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5 August 2013 Edition

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The IRA at the movies

• Roy Greenslade

The IRA has appeared in more than 80 movies, giving it a greater screen presence than any of the other anti-colonialist liberation movements across the world

The IRA on Film and Television. By Mark Connelly. McFarland & Company, North Carolina, USA. Price £46.95

Reviewed by Roy Greenslade

THIS is a strange book because its central ambition – to analyse the underlying meanings and messages of the films it features – is compromised by the need to explain the complex context that has informed all the plots.

Clearly the author, Mark Connelly, felt this necessary because he was writing in the United States for an American audience. For those of us who know the history so well, and have also lived through so much of it, these passages not only get in the way but are sometimes overly simplistic.

More significantly still, they inhibit the detailed deconstructions of the movies, far too many of which lacked genuine insights.

In spite of all that, I found the book a compelling read because the simple idea behind it – to acknowledge and record the remarkable number of films and TV series made about the IRA (in its various manifestations) – makes it a terrific work of reference.

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It is a fact that the IRA has appeared in more than 80 movies, giving it a greater screen presence than any of the other anti-colonialist liberation movements across the world. Similarly, the portrayal of its members is unique. ‘The IRA man’ is almost as recognisable a film character as the American cowboy.

Connelly writes:

“Whether portrayed as a heroic patriot, ruthless terrorist, corrupt gangster, or troubled outcast, the Irish rebel has emerged as a universally recognised cinematic archetype.”

Therefore, the stated aim of his “history versus Hollywood” analysis is to show how and why the IRA and its Volunteers have been subject to such varying depictions.

In so doing he explores the work of major directors such as John Ford, David Lean, Neil Jordan, Jim Sheridan and John Frankenheimer, who have cast so many stars (including Victor McLagen, James Cagney, Anthony Hopkins, James Mason and Brad Pitt) in IRA roles.

Among the major films he highlights are Ford’s The Informer, Lean’s Ryan’s Daughter, Jordan’s The Crying Game, Sheridan’s In the Name of the Father and Frankenheimer’s Ronin. I need to declare an interest here because my step-daughter, Natascha McElhone, who starred alongside Robert de Niro in Ronin, is pictured in the book (though it omits to mention she played Brad Pitt’s ultimately treacherous girlfriend in The Devil’s Own).

Ronin is interesting because, like other films that Connelly mentions, it contains two elements that tend, irritatingly, to recur in violent thrillers. First, the innuendo that the IRA (even if not mentioned by name) is a sinister gangland organisation with global tentacles; second, the IRA anti-hero is a rogue breakaway operative (implying two other characteristics – criminality and psychopathy).

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Connelly teases out these misrepresentations at several points but fails to make enough of them. In company with anti-republican British press coverage, these movie myths have tended to reinforce a wholly negative, and inaccurate, view of the IRA.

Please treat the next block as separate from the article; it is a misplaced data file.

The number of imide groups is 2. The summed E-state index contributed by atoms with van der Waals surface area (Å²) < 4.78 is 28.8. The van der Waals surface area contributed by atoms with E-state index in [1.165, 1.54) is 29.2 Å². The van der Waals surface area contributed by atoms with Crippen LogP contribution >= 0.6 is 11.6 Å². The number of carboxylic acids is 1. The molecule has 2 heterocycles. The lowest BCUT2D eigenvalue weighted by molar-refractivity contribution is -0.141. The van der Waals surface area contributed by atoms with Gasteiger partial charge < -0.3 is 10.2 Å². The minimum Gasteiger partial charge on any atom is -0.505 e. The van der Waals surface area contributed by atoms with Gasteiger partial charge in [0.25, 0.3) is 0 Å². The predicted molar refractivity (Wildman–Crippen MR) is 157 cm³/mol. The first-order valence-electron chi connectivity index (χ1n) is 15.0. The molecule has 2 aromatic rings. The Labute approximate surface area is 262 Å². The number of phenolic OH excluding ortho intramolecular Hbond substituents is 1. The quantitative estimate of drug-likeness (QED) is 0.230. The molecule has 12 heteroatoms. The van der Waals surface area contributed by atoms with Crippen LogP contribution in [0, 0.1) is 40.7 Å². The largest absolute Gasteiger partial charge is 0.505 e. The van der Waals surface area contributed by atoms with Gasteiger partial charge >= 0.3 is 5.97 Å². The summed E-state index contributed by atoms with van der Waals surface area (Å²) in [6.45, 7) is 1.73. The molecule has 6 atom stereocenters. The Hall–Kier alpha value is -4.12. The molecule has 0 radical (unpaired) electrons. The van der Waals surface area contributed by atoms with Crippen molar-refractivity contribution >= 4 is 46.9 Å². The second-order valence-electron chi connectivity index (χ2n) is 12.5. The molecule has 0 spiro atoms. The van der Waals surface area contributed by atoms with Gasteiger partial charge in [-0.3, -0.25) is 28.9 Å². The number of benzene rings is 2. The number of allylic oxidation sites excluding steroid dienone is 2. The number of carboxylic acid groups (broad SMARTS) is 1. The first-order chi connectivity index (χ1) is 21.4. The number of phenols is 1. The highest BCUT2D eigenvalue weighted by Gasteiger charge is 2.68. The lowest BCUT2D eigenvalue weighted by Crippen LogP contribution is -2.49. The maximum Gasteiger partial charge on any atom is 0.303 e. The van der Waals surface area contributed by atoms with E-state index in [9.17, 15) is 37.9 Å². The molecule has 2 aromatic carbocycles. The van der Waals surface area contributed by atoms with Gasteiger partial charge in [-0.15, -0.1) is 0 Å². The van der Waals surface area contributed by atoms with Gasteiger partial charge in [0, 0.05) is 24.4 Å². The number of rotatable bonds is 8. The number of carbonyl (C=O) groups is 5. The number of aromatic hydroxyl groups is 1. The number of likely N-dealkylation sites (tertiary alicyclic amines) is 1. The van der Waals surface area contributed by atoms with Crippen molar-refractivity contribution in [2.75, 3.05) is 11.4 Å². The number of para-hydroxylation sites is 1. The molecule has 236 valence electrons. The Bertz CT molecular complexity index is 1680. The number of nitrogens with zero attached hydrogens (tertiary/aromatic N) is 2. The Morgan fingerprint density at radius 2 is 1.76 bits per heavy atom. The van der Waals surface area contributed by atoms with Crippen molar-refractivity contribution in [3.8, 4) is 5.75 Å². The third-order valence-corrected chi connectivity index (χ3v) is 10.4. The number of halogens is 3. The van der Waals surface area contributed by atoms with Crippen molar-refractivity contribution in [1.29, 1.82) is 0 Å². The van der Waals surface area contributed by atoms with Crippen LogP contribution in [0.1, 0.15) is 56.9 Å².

One of the best chapters analyses films that have linked the IRA to the Nazis, such as I See a Dark Stranger and The Eagle Has Landed. Arguably the worst of the genre was The Gentle Gunman, in which an IRA Volunteer is seen planting a bomb on a London tube station during the 1940-41 German blitz.

In more recent times, as Connelly rightly states, a string of US-made films have featured “the IRA conducting highly improbable operations in the United States” (think Patriot Games, Blown Away and The Outsider).

Just as significant has been the way in which the IRA has been tainted in mainstream movie plots that have little or nothing to do with the struggle.

They have also occurred in muted, but memorable, fashion in films such as The Quiet Man. And the IRA turns up as a dark, Mafia-like presence in a whole raft of films, including The Long Good Friday (set in London), John Boorman’s The General and, even more improbably, A Fistful of Dynamite (set in Mexico).

Connelly’s agenda or, just possibly, his lack of knowledge is revealed in his conclusion.

He appears to be upset by the filmic portrayal of the IRA “battling police and soldiers in war-torn streets patrolled by armoured vehicles and barricaded with sandbagged checkpoints, creating a Battle of Algiers illusion”. Does he really think it wasn’t like that?

But he also touches on a topic I have raised in the past. In few films, if any, do unionists appear. There has been no exploration by film-makers of the history of a planted people or the reality of working-class life among people who proclaim themselves to be loyalists.

The mythologising of republicanism is, to an extent, paralleled by the marginalisation of unionism. Then again, as this book reminds us, we should always remind ourselves that films should never be confused with facts.

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Roy Greenslade is Professor of Journalism at City University London and writes a daily blog on the media at the Guardian newspaper.


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